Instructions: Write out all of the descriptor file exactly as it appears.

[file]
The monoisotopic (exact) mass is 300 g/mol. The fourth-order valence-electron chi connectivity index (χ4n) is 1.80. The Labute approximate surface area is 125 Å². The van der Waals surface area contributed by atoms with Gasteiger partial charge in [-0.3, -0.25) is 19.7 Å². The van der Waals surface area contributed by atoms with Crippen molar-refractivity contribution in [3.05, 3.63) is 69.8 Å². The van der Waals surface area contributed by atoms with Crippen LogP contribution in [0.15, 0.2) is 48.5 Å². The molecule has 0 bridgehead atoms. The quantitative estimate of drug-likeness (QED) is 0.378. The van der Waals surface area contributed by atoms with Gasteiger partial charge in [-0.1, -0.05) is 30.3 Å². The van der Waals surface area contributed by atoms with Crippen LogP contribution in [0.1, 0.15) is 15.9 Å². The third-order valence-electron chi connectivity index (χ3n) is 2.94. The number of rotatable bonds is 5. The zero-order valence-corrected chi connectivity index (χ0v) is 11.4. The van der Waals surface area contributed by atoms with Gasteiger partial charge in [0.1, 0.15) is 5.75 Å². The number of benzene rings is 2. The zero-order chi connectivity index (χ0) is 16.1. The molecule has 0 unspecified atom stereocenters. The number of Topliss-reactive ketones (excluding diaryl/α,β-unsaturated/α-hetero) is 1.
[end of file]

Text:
The monoisotopic (exact) mass is 300 g/mol. The fourth-order valence-electron chi connectivity index (χ4n) is 1.80. The Labute approximate surface area is 125 Å². The van der Waals surface area contributed by atoms with Gasteiger partial charge in [-0.3, -0.25) is 19.7 Å². The van der Waals surface area contributed by atoms with Crippen molar-refractivity contribution in [3.05, 3.63) is 69.8 Å². The van der Waals surface area contributed by atoms with Crippen LogP contribution in [0.15, 0.2) is 48.5 Å². The molecule has 0 bridgehead atoms. The quantitative estimate of drug-likeness (QED) is 0.378. The van der Waals surface area contributed by atoms with Gasteiger partial charge in [-0.1, -0.05) is 30.3 Å². The van der Waals surface area contributed by atoms with Crippen LogP contribution in [0.1, 0.15) is 15.9 Å². The third-order valence-electron chi connectivity index (χ3n) is 2.94. The number of rotatable bonds is 5. The zero-order valence-corrected chi connectivity index (χ0v) is 11.4. The van der Waals surface area contributed by atoms with Gasteiger partial charge in [0.1, 0.15) is 5.75 Å². The number of benzene rings is 2. The zero-order chi connectivity index (χ0) is 16.1. The molecule has 0 unspecified atom stereocenters. The number of Topliss-reactive ketones (excluding diaryl/α,β-unsaturated/α-hetero) is 1.